Star Trek and Into Darkness writer-producer Alex Kurtzman has since been given the reigns of the rekindled television franchise beginning with Star Trek: Discovery, which has also overcome Trek’s fear of employing contemporary music. The Season One episode “Magic to Make the Sanest Man Go Mad” made waves with the inclusion of the Wyclef Jean track “We Tryin’ to Stay Alive” in an onboard dance party sequence. The script had called for a generic EDM track, but when Kurtzman and the editors experimented with the Wyclef song in the editing bay, they fell in love with it and decided “why not?” Characters on Discovery, set in the 2250s, namedrop The Beatles and Prince, and Ensign Tilly (Mary Wiseman) and Lt. Stamets (Anthony Rapp) even share a verse of David Bowie’s “Space Oddity” — which Tilly calls her favorite song — during a tense moment in which she faces possible death by a cosmic entity.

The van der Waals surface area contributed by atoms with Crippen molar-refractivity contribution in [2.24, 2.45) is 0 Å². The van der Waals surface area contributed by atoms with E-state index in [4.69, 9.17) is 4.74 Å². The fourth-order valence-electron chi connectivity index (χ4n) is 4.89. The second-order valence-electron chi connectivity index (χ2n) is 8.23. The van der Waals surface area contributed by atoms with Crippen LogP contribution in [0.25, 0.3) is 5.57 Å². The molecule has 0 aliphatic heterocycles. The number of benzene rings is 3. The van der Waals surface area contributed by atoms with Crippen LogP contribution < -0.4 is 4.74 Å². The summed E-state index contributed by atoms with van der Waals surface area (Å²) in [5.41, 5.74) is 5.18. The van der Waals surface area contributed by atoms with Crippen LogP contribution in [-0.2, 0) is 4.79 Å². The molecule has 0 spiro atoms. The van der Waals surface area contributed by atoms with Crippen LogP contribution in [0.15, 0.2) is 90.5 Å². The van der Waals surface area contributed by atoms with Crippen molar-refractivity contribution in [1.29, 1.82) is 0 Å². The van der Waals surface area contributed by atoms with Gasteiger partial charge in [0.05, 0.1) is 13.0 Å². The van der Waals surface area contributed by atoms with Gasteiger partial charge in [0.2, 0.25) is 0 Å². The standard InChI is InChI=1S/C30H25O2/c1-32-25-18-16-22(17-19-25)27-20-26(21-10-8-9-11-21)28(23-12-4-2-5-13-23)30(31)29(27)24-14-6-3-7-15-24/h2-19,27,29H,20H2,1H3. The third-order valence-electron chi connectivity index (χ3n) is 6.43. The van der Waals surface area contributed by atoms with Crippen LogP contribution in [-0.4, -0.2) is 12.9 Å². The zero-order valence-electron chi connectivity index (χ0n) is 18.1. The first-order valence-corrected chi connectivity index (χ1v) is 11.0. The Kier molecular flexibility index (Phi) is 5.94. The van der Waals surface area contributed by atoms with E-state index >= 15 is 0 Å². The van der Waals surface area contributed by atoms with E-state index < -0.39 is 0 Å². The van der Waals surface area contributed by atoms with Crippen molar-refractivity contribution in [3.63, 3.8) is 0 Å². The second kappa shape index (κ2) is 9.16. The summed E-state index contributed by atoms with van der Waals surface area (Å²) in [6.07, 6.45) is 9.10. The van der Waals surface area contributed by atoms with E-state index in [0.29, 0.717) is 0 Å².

The traditions are being bent further still in Short Treks, the increasingly experimental series of short films that is using licensed music more and more often. “Calypso” culminates in its two characters reenacting a dance number from the 1957 film Funny Face. “The Trouble with Edward” returns to using Bing Crosby, but as a gag for a montage. And in the most recent installment, “Children of Mars,” Peter Gabriel’s 2010 cover of Bowie’s “Heroes” is used in place of dialogue for most of the short. This is the first non-diegetic use of rock on Star Trek since the poorly-received decision to play a Diane Warren power ballad under the opening titles of prequel series Enterprise in 2001.

The variety of music being adopted by Star Trek is widening, as is how it’s being used. And while it’s still probably a good idea to avoid placing whatever song happens to be charting that week into a story set in the distant future, there’s something to be said for confidently stating that something may not have stood the test of time yet, but it will. After all, isn’t that how the creators of modern Star Trek should approach their own work?